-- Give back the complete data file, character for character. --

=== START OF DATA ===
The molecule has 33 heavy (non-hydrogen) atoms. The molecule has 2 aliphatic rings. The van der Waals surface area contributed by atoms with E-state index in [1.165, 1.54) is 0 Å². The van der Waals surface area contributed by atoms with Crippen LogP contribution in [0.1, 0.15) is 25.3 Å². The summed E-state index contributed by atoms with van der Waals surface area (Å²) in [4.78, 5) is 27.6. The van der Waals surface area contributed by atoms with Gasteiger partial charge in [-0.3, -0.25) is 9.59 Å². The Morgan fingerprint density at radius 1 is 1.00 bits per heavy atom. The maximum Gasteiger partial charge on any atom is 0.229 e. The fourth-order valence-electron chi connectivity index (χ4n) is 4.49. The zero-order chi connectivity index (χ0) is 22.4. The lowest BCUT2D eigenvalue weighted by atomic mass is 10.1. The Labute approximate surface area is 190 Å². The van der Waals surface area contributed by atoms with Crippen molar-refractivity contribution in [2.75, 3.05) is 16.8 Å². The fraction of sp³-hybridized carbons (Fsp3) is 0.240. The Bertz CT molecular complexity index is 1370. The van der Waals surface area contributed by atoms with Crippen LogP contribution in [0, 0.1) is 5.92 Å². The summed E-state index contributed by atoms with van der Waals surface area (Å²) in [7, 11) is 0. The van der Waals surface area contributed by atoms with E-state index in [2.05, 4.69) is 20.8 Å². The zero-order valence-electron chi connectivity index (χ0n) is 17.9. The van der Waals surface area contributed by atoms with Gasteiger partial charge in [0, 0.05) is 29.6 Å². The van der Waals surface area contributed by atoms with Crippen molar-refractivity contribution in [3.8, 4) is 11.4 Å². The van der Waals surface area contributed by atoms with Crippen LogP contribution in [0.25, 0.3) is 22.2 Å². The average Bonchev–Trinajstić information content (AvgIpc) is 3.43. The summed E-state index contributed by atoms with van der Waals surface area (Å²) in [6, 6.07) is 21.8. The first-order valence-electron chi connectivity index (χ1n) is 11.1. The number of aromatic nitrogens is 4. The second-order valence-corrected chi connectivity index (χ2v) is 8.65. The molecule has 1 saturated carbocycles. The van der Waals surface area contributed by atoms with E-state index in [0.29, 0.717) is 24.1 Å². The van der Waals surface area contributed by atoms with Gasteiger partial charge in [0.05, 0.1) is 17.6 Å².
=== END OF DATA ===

The molecule has 33 heavy (non-hydrogen) atoms. The molecule has 2 aliphatic rings. The van der Waals surface area contributed by atoms with E-state index in [1.165, 1.54) is 0 Å². The van der Waals surface area contributed by atoms with Crippen LogP contribution in [0.1, 0.15) is 25.3 Å². The summed E-state index contributed by atoms with van der Waals surface area (Å²) in [4.78, 5) is 27.6. The van der Waals surface area contributed by atoms with Gasteiger partial charge in [-0.3, -0.25) is 9.59 Å². The Morgan fingerprint density at radius 1 is 1.00 bits per heavy atom. The maximum Gasteiger partial charge on any atom is 0.229 e. The fourth-order valence-electron chi connectivity index (χ4n) is 4.49. The zero-order chi connectivity index (χ0) is 22.4. The lowest BCUT2D eigenvalue weighted by atomic mass is 10.1. The Labute approximate surface area is 190 Å². The van der Waals surface area contributed by atoms with Crippen molar-refractivity contribution in [2.75, 3.05) is 16.8 Å². The fraction of sp³-hybridized carbons (Fsp3) is 0.240. The Bertz CT molecular complexity index is 1370. The van der Waals surface area contributed by atoms with Crippen LogP contribution in [0, 0.1) is 5.92 Å². The summed E-state index contributed by atoms with van der Waals surface area (Å²) in [7, 11) is 0. The van der Waals surface area contributed by atoms with E-state index in [2.05, 4.69) is 20.8 Å². The zero-order valence-electron chi connectivity index (χ0n) is 17.9. The van der Waals surface area contributed by atoms with Gasteiger partial charge in [0, 0.05) is 29.6 Å². The van der Waals surface area contributed by atoms with Crippen molar-refractivity contribution in [3.8, 4) is 11.4 Å². The van der Waals surface area contributed by atoms with Crippen LogP contribution in [0.25, 0.3) is 22.2 Å². The average Bonchev–Trinajstić information content (AvgIpc) is 3.43. The summed E-state index contributed by atoms with van der Waals surface area (Å²) in [6, 6.07) is 21.8. The first-order valence-electron chi connectivity index (χ1n) is 11.1. The number of aromatic nitrogens is 4. The second-order valence-corrected chi connectivity index (χ2v) is 8.65. The molecule has 1 saturated carbocycles. The van der Waals surface area contributed by atoms with E-state index in [0.29, 0.717) is 24.1 Å². The van der Waals surface area contributed by atoms with Gasteiger partial charge in [0.05, 0.1) is 17.6 Å².